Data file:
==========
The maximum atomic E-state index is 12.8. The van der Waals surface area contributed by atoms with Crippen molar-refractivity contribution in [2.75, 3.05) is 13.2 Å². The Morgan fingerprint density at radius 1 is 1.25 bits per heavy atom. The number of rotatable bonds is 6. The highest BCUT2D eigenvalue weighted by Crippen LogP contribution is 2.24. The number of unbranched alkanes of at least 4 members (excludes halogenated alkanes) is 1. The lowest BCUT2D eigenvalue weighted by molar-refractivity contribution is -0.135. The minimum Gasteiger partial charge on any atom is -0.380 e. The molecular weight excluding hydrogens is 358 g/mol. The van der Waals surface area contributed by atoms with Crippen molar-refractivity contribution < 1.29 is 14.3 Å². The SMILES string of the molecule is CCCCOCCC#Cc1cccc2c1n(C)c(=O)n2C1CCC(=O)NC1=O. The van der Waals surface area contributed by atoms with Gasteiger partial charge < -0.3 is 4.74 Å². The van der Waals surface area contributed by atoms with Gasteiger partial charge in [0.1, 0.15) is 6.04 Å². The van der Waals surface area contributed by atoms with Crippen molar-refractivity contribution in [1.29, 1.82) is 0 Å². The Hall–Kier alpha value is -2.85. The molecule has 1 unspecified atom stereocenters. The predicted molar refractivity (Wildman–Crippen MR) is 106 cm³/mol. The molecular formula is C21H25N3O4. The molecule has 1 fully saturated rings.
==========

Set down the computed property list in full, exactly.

The maximum atomic E-state index is 12.8. The van der Waals surface area contributed by atoms with Crippen molar-refractivity contribution in [2.75, 3.05) is 13.2 Å². The Morgan fingerprint density at radius 1 is 1.25 bits per heavy atom. The number of rotatable bonds is 6. The highest BCUT2D eigenvalue weighted by Crippen LogP contribution is 2.24. The number of unbranched alkanes of at least 4 members (excludes halogenated alkanes) is 1. The lowest BCUT2D eigenvalue weighted by molar-refractivity contribution is -0.135. The minimum Gasteiger partial charge on any atom is -0.380 e. The molecular weight excluding hydrogens is 358 g/mol. The van der Waals surface area contributed by atoms with Crippen molar-refractivity contribution < 1.29 is 14.3 Å². The SMILES string of the molecule is CCCCOCCC#Cc1cccc2c1n(C)c(=O)n2C1CCC(=O)NC1=O. The van der Waals surface area contributed by atoms with Gasteiger partial charge < -0.3 is 4.74 Å². The van der Waals surface area contributed by atoms with Gasteiger partial charge in [0.1, 0.15) is 6.04 Å². The van der Waals surface area contributed by atoms with Crippen molar-refractivity contribution in [1.29, 1.82) is 0 Å². The Hall–Kier alpha value is -2.85. The molecule has 1 unspecified atom stereocenters. The predicted molar refractivity (Wildman–Crippen MR) is 106 cm³/mol. The molecular formula is C21H25N3O4. The molecule has 1 fully saturated rings.